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scorch 12-19-2014 12:33 PM

rider toyota paseo driver, suggestions for better mpg.
 
Hi Everyone, due to a acl injury im forced to leave my 77mpg ninja 250 and start commuting in a car. I have a toyota paseo from 1995, and i get about 32 mpg.

I was hoping to get better mpg, i usually take city streets that are low speed to work. the car is automatic, stock. i have been reading on hyper miling techniques and am going to start using that.

is the paseo a good car for getting high mpg. What would be the highest expected from this car if it is rated at 28mpg and 36 highway?

Thank you very much, look forward to seeing how i can improve.

unfortunatly i dont have a scan gauge, car is too old to use it.

Daox 12-19-2014 01:04 PM

Hello scorch.

The Paseo is a decent car for mileage if you are willing to try with it. Unfortunately, the automatic transmission is going to significantly hinder your attempts at getting some great mileage out of it.

I was able to achieve the mileage I did in my Paseo primarily by the use of pulse and glide which you can't really do with an automatic transmission.

If I were you, I'd focus on avoiding brake use primarily. Then, I'd look into modifying the trans so that you can lock up the torque converter on command. If you were able to do that, you could pulse and glide in neutral (not engine off) which would give you some pretty good mileage.

BTW, your car is rated for 25 city, 30 highway.

scorch 01-03-2015 06:08 PM

My second tank on the paseo. and i got 37 mpg. Actually 36.99, but i rounded up.

Too bad i have a automatic transmission.

scorch 01-03-2015 06:11 PM

This is up from 32 mpg, i think id be super happy with 40mpg since that is the mpg my bmw r1100rs gets.


I heard using acetone in the gas helps alot? is this true?

im riding pretty gently, but not holding up people. i take mostly small city streets to work. Alot of is city driving.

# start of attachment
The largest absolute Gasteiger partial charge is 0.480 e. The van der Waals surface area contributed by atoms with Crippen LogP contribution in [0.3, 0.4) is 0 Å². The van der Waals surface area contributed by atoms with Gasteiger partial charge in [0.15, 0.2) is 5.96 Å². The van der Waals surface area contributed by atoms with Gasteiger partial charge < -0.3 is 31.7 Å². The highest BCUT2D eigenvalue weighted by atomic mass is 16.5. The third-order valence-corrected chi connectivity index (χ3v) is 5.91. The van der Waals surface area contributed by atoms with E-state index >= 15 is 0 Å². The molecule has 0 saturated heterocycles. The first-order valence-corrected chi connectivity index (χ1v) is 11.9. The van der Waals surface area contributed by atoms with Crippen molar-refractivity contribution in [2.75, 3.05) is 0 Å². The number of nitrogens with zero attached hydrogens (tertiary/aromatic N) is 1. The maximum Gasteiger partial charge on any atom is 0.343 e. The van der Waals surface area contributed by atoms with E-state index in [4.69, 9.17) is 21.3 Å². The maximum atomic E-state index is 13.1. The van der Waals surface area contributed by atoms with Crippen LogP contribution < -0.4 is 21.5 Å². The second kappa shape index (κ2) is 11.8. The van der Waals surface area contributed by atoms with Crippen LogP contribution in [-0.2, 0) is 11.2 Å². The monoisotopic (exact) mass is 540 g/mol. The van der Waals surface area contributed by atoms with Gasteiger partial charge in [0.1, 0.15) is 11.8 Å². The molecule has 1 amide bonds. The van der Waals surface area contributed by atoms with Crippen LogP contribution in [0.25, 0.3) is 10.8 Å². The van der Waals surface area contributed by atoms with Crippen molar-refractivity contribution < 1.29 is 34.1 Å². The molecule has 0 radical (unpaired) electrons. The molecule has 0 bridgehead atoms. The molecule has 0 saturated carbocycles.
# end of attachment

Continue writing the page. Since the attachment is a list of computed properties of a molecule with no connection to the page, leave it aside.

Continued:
I got my tires inflated high, the max on the tire sidewall.

The car is in good mechnical condition, and i think id like to know if there are things i could do more. I have regular oil, i might switch to low weight oil in the next oil change.

California98Civic 01-03-2015 07:07 PM

I don't think there is much support for acetone as a strategy. But an airdam under the front bumper will help. So will blocking off the front grills prudently. If you are doing a lot of stop/go, then reduce weight.

scorch 01-03-2015 08:34 PM

i might do an airdam. Probably an easy way is to use duct tape. My car is silver so it should blend pretty well. ugh

Actually that wont work. What materials would you suggest to use for the front bumper building?

scorch 01-03-2015 11:14 PM

Currently i have 185 tires, would going down to a thinner tire size improve the mpg as well?

California98Civic 01-04-2015 11:00 AM

Quote:

Originally Posted by scorch (Post 462292)
Currently i have 185 tires, would going down to a thinner tire size improve the mpg as well?

there are lots of factors in tire changes. Wait until you must have new tires, then do the research. Otherwise, the cost of new tires purchased prematurely will eat-up any fuel savings.

Quote:

Originally Posted by scorch (Post 462269)
i might do an airdam. Probably an easy way is to use duct tape. My car is silver so it should blend pretty well. ugh

Actually that wont work. What materials would you suggest to use for the front bumper building?

Cheap and easy and quite stealthy: black lawn edging attached under the bumper cover with screws. Done well it looks pretty much OEM, noticed only by the trained eyes as a funky add-on.

elhigh 01-05-2015 09:25 AM

Hey Scorch,

Going from high 70s to middle 30s must be quite a jolt. Then again, Maryland in January isn't a bad time to be riding inside a cage, so I call that a wash.

As you've already seen you can make a big difference to the car's yield just with how you drive. And you've already noted that the automatic hampers the car's flexibility and potential quite a bit.

Spending a lot of time in stop-and-go traffic means aero improvements don't help you much. The time spent idling at lights and pushing harder on the gas to get back up to speed add a lot, too.

Examine your usual route and see if there's a different one, one that keeps your car motoring along just above the torque convertor lockup threshold. Modest speeds in top gear with the TC locked up are the butter zone, and if you have to add distance to spend more time there, it still may be enough of an improvement to reduce your overall fuel consumption. It also means your average speed will go up, further into the range where aero improvements can make an improvement and reduce your consumption even further.

dirtydave 01-05-2015 10:32 AM

Welcome from south Baltimore!


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